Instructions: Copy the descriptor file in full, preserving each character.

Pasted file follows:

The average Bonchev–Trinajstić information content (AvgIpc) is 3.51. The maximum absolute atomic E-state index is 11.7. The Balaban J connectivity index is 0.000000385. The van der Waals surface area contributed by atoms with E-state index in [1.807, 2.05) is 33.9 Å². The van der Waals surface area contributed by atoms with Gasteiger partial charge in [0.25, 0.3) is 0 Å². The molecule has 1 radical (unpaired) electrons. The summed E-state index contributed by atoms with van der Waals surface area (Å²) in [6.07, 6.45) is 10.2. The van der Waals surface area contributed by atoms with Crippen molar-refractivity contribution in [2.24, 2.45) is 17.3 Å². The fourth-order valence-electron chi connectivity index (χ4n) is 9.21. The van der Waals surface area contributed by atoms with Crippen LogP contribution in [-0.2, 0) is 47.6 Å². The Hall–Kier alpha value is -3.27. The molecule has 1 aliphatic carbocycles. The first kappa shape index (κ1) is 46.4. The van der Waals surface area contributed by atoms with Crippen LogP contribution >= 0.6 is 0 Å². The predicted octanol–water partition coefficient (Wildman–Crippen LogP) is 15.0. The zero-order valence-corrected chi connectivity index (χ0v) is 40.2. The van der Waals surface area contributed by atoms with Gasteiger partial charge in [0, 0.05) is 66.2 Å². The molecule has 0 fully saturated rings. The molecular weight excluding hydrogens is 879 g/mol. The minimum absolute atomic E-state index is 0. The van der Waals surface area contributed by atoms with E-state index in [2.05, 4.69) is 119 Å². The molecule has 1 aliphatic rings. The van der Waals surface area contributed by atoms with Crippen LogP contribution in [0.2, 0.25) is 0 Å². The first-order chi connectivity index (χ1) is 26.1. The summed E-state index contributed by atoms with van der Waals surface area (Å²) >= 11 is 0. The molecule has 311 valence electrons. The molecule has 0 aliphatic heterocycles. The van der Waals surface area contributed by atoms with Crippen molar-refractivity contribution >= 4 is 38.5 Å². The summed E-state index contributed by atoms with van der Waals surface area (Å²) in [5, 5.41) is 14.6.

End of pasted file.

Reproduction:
The average Bonchev–Trinajstić information content (AvgIpc) is 3.51. The maximum absolute atomic E-state index is 11.7. The Balaban J connectivity index is 0.000000385. The van der Waals surface area contributed by atoms with E-state index in [1.807, 2.05) is 33.9 Å². The van der Waals surface area contributed by atoms with Gasteiger partial charge in [0.25, 0.3) is 0 Å². The molecule has 1 radical (unpaired) electrons. The summed E-state index contributed by atoms with van der Waals surface area (Å²) in [6.07, 6.45) is 10.2. The van der Waals surface area contributed by atoms with Crippen molar-refractivity contribution in [2.24, 2.45) is 17.3 Å². The fourth-order valence-electron chi connectivity index (χ4n) is 9.21. The van der Waals surface area contributed by atoms with Crippen LogP contribution in [-0.2, 0) is 47.6 Å². The Hall–Kier alpha value is -3.27. The molecule has 1 aliphatic carbocycles. The first kappa shape index (κ1) is 46.4. The van der Waals surface area contributed by atoms with Crippen LogP contribution >= 0.6 is 0 Å². The predicted octanol–water partition coefficient (Wildman–Crippen LogP) is 15.0. The zero-order valence-corrected chi connectivity index (χ0v) is 40.2. The van der Waals surface area contributed by atoms with Gasteiger partial charge in [0, 0.05) is 66.2 Å². The molecule has 0 fully saturated rings. The molecular weight excluding hydrogens is 879 g/mol. The minimum absolute atomic E-state index is 0. The van der Waals surface area contributed by atoms with E-state index in [2.05, 4.69) is 119 Å². The molecule has 1 aliphatic rings. The van der Waals surface area contributed by atoms with Crippen LogP contribution in [0.2, 0.25) is 0 Å². The first-order chi connectivity index (χ1) is 26.1. The summed E-state index contributed by atoms with van der Waals surface area (Å²) >= 11 is 0. The molecule has 311 valence electrons. The molecule has 0 aliphatic heterocycles. The van der Waals surface area contributed by atoms with Crippen molar-refractivity contribution >= 4 is 38.5 Å². The summed E-state index contributed by atoms with van der Waals surface area (Å²) in [5, 5.41) is 14.6.